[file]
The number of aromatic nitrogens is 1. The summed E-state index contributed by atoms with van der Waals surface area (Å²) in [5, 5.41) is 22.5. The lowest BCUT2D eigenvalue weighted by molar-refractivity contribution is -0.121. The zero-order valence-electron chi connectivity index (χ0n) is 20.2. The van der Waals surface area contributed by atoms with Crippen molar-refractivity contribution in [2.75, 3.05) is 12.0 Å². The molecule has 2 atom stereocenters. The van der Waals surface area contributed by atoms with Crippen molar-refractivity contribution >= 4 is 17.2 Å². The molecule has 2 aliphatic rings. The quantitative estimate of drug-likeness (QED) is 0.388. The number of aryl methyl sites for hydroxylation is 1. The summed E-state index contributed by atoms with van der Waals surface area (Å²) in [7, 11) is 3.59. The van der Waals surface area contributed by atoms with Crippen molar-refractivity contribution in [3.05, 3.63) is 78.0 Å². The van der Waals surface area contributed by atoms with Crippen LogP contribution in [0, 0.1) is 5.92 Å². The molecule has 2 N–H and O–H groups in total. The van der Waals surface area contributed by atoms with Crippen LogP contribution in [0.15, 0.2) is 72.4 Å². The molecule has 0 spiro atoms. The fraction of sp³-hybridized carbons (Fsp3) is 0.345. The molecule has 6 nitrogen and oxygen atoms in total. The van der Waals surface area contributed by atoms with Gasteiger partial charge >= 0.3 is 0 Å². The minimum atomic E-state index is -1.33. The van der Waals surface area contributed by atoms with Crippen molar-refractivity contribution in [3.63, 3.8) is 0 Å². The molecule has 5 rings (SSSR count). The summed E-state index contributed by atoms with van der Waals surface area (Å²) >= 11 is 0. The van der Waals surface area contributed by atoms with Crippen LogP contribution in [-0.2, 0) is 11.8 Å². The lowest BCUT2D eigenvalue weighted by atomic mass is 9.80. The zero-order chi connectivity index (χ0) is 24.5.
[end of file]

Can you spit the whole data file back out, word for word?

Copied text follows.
The number of aromatic nitrogens is 1. The summed E-state index contributed by atoms with van der Waals surface area (Å²) in [5, 5.41) is 22.5. The lowest BCUT2D eigenvalue weighted by molar-refractivity contribution is -0.121. The zero-order valence-electron chi connectivity index (χ0n) is 20.2. The van der Waals surface area contributed by atoms with Crippen molar-refractivity contribution in [2.75, 3.05) is 12.0 Å². The molecule has 2 atom stereocenters. The van der Waals surface area contributed by atoms with Crippen molar-refractivity contribution >= 4 is 17.2 Å². The molecule has 2 aliphatic rings. The quantitative estimate of drug-likeness (QED) is 0.388. The number of aryl methyl sites for hydroxylation is 1. The summed E-state index contributed by atoms with van der Waals surface area (Å²) in [7, 11) is 3.59. The van der Waals surface area contributed by atoms with Crippen molar-refractivity contribution in [3.05, 3.63) is 78.0 Å². The van der Waals surface area contributed by atoms with Crippen LogP contribution in [0, 0.1) is 5.92 Å². The molecule has 2 N–H and O–H groups in total. The van der Waals surface area contributed by atoms with Crippen LogP contribution in [0.15, 0.2) is 72.4 Å². The molecule has 0 spiro atoms. The fraction of sp³-hybridized carbons (Fsp3) is 0.345. The molecule has 6 nitrogen and oxygen atoms in total. The van der Waals surface area contributed by atoms with Gasteiger partial charge >= 0.3 is 0 Å². The minimum atomic E-state index is -1.33. The van der Waals surface area contributed by atoms with Crippen molar-refractivity contribution in [3.63, 3.8) is 0 Å². The molecule has 5 rings (SSSR count). The summed E-state index contributed by atoms with van der Waals surface area (Å²) >= 11 is 0. The van der Waals surface area contributed by atoms with Crippen LogP contribution in [-0.2, 0) is 11.8 Å². The lowest BCUT2D eigenvalue weighted by atomic mass is 9.80. The zero-order chi connectivity index (χ0) is 24.5.